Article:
While the COVID-19 pandemic has significantly impacted everyday life this year, it’s also taken a toll on our furry best friends’ eating habits, activity level and it’s driving pet obesity that could affect their quality of life.
Insights from a new survey from Hill’s Pet Nutrition, conducted in partnership with Kelton Global, reveal that while overweight pets and pet obesity has been on the rise for years, COVID-19 has intensified this issue. According to veterinarians, more than 71% of pet professionals say the pandemic has impacted the way pets eat.
OVERWEIGHT PETS: EVOLVING DURING COVID-19
Since the start of COVID-19, one third (33%) of pet parents with an overweight pet say their pet became overweight during the pandemic. While a majority of pet parents (73%) say they would feel confident in knowing their pet is overweight without professional guidance, veterinarians state that only 12% of pet parents proactively flag concerns with their pet’s weight. Moreover, nearly two in three veterinarians say pet parents act surprised (64%) or defensive (64%) upon learning about their pet’s weight issues.
Our Enhanced Day Care program for dogs can change everything.
IRONICALLY, TOO MUCH ‘TREAT LOVE’ DURING THESE DIFFICULT TIMES IS THE MAIN CULPRIT
With people spending more time at home over the last nine months, treats are often given as a form of love, with more than half (53%) of pet parents saying they’ve been giving their pets treats for no reason. Now with the holiday season in full swing, it’s likely going to get worse before it gets better, with nearly 64% of pet parents admitting they spoil their dog or cat during the holidays. As a result, six in ten veterinarians say they anticipate the dogs and cats they see in January are more likely to be overweight or obese.
HOLIDAY SEASON MAY MEAN MORE POUNDS
Knowing that pet parents admit to spoiling their pets around the holidays, making people more aware of this change in behavior could help to manage their pet’s weight problems. Approximately 36% of pet parents say their pet normally gains weight over Thanksgiving, Christmas, Hanukkah and New Year’s, and 44% say they expect their pet (and themselves!) to gain weight this season. Veterinarians admit that giving treats in moderation is not an issue, with 56% advising that the occasional treat is fine, however 91% recommend giving fewer table scraps.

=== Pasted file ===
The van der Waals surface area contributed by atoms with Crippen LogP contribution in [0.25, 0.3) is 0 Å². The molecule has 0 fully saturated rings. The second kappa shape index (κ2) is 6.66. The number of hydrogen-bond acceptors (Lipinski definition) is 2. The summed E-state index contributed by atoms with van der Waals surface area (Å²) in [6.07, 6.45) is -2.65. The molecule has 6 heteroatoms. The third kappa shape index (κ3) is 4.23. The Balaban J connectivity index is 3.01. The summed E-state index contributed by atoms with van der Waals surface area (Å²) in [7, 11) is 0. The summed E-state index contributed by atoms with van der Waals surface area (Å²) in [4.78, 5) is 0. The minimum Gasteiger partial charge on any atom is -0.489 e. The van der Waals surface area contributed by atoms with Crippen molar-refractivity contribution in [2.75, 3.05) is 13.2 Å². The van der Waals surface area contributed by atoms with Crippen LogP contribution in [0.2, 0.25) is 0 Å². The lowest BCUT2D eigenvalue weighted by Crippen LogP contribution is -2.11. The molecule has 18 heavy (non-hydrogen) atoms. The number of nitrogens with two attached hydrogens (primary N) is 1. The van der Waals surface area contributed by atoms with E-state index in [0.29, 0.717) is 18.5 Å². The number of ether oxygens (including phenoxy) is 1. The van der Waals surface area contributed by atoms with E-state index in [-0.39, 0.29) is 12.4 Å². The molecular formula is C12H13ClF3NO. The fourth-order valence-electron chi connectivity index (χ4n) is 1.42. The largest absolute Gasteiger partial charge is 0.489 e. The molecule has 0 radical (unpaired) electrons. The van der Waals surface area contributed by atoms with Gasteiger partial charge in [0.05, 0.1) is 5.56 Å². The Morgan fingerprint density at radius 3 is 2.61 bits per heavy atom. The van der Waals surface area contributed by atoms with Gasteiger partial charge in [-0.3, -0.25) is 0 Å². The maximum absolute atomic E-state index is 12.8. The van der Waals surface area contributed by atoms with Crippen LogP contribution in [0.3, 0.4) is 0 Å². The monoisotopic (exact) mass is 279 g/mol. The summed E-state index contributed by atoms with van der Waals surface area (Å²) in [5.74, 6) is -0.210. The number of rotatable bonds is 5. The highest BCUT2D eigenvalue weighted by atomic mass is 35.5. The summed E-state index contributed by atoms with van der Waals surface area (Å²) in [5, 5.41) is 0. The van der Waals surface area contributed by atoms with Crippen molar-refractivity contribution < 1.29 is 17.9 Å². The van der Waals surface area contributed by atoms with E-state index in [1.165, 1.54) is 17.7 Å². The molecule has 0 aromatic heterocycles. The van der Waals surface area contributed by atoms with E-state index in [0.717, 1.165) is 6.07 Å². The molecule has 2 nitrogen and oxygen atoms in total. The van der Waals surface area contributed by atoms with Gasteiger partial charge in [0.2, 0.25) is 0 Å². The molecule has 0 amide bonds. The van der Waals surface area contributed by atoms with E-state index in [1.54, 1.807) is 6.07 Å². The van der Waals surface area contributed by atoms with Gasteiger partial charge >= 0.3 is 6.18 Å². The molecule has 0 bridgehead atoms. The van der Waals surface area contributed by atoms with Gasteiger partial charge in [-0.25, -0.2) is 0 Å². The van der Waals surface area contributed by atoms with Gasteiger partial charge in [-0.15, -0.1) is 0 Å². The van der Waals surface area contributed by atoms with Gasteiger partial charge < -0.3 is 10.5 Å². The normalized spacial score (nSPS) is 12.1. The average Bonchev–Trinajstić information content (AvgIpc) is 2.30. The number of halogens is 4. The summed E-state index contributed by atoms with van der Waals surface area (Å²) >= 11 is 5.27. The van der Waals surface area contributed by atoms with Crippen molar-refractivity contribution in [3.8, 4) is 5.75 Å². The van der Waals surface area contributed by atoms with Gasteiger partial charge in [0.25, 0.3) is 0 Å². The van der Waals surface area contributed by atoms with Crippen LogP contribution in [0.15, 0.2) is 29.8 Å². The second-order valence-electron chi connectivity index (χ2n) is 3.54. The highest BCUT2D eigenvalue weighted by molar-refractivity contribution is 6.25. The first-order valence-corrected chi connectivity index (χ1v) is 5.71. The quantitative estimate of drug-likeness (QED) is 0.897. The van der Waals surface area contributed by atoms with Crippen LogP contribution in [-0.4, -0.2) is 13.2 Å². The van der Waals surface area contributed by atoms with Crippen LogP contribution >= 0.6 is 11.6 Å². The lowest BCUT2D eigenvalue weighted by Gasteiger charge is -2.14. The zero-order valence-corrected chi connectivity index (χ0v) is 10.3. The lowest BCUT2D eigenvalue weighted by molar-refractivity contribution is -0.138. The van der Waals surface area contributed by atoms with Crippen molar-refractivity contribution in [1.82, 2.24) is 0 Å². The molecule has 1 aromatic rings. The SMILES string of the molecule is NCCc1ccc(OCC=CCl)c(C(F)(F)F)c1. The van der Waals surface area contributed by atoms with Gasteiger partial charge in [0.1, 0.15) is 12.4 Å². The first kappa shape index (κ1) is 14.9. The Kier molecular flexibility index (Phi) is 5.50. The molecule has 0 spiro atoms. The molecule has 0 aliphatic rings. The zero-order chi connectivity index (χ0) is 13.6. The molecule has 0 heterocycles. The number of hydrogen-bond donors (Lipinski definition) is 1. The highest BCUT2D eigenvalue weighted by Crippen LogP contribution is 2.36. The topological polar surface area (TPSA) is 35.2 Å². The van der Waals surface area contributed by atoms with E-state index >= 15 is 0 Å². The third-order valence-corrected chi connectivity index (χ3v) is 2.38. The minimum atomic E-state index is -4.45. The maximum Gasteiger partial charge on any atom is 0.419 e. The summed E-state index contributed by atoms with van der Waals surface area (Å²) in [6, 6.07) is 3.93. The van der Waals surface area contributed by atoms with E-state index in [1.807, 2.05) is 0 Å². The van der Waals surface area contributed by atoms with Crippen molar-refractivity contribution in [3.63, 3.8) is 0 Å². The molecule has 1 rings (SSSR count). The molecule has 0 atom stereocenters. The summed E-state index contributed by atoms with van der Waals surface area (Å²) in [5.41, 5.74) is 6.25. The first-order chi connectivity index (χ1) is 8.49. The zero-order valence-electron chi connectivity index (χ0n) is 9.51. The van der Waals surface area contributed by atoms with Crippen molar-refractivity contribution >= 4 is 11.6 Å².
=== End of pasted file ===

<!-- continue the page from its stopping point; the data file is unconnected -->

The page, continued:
MANAGING A PET’S WEIGHT IS HARDER NOW
Surprisingly, the majority of pet parents (52%) think it is easy to help their dogs or cats lose weight, but veterinarians disagree, with 91% saying it’s harder than owners think. However, those with overweight pets (31% with overweight dogs and 24% with overweight cats) feel it’s harder to help their pet lose weight compared to before COVID-19, and 49% of veterinarians agree it’s harder for pet parents to keep their pets at a healthy weight during the pandemic than before. Ultimately, veterinarians overwhelmingly recommend giving fewer treats (92%), more exercise (91%) and fewer table scraps (90%).
IT’S EASIER SAID THAN DONE TO CHANGE BEHAVIORS
Most pet parents know monitoring treats is a key way to help their pets lose weight. Nearly half (49%) say giving fewer treats would help their dog or cat lose weight, just ahead of exercising more (48%) and giving less food during meals (41%). Pet parents are even willing to make sacrifices themselves, or even give up things they really enjoy if it would help their pet lose weight, with nearly half (49%) saying they’d be willing to go on a diet to help their pet have a healthy weight. They are also willing to give up technology, with 31% saying that they would stop checking social media for a month to help their pet lose weight!
For more resources and education on pet weight management, and to view new animated mini-movies sharing the weight loss journey of ‘Poochini ‘and ‘Moto’, visit www.EndPetObesity.com.